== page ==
An eloquent defense of the Electoral College by the esteemed William Hurd, Esq, plus thoughts on Pompeo's cancelled North Korean meeting... and MORE!
American Opportunity
A/O Global Intelligence Weekly: The Electoral College and Why It Matters

William H. Hurd is an American Opportunity board member and a known quantity in Virginia for his erudition and a steady hand.  Having served as an elector in 1992, Mr. Hurd's insights on the value and the traditions of the Electoral College are well worth considering.  What follows is a December 3rd, 2016 op-ed defending the institution the day before the electors went to vote on the next President of the United States.

Tomorrow, the electors chosen by each state will meet in their respective state capitals and formally elect Donald Trump as the next president of the United States.

Some supporters of Hilary Clinton are distressed by the fact that their candidate won the popular vote, but lost the election. They say that, given her popular majority, she should be president. Some are calling for a constitutional amendment to abolish the electoral system, and outgoing Sen. Barbara Boxer (D-Cal.) has introduced legislation to propose such an amendment.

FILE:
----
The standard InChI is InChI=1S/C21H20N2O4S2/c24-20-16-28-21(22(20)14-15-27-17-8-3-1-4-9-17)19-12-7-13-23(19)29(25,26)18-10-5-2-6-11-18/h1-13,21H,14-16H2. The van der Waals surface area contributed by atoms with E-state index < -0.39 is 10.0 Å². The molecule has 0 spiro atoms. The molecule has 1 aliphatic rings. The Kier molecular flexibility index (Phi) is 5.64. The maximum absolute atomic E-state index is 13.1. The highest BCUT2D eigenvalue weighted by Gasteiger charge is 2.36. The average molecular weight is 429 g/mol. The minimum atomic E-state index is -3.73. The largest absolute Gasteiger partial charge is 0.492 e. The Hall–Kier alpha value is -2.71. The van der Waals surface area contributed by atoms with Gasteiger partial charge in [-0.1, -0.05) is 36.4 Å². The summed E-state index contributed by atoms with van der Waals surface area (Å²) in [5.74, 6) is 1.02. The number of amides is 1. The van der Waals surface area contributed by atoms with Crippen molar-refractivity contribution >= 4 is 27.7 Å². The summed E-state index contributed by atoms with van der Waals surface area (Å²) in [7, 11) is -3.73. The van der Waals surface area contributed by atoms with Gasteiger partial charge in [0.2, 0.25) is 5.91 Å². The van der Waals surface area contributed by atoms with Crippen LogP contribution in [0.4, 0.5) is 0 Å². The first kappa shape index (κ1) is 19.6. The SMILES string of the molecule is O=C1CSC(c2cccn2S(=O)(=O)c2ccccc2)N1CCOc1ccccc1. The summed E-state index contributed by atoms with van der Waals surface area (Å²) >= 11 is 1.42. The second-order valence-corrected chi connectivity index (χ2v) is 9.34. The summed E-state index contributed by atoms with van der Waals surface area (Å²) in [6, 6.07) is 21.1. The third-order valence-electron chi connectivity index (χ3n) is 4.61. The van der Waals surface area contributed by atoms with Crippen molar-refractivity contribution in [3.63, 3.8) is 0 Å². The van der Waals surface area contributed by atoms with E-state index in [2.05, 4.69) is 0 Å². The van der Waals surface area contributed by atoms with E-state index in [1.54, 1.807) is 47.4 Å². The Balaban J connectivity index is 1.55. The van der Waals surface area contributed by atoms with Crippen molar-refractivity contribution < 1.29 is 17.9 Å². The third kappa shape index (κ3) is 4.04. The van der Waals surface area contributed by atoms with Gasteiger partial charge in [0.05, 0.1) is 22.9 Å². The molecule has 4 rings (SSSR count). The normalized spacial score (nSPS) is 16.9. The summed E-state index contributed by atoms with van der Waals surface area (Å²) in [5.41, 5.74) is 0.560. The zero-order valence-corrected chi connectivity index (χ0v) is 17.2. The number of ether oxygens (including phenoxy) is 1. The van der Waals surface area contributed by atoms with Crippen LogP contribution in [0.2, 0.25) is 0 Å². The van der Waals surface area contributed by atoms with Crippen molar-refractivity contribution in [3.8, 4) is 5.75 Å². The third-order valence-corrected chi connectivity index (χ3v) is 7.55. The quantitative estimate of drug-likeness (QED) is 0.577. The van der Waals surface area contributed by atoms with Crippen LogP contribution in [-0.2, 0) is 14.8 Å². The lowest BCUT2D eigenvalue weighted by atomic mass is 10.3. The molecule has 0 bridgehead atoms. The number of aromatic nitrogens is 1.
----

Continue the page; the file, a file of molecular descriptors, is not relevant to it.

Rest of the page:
Their disappointment is understandable, but their protests are misplaced. To begin, there is no way of knowing who would have won if the popular vote determined the outcome. Campaigns are organized, issues emphasized, and resources deployed based on the rules as they exist at the time of the election. Change the rules, and many other things change as well. 

If popular votes elected the president, we would have seen two campaigns markedly different from the ones these candidates actually ran. The high priority given to swing states would have disappeared. For both candidates, persuading undecided voters and driving up voter turnout would have been important in every state. We can only speculate on the results.

* * *

What about next time? Should we amend the Constitution, abolish the electoral system and make only the popular vote count?

Opponents of the current system say there is no longer any need for electors. Like the mayflies of summer that live for only a day, these officials assemble one morning in mid-December, cast their state's votes, and are seen no more. 

Opponents say the electors should not be making any decisions about who should be president; it is the voters who should decide. On this point, there is no disagreement.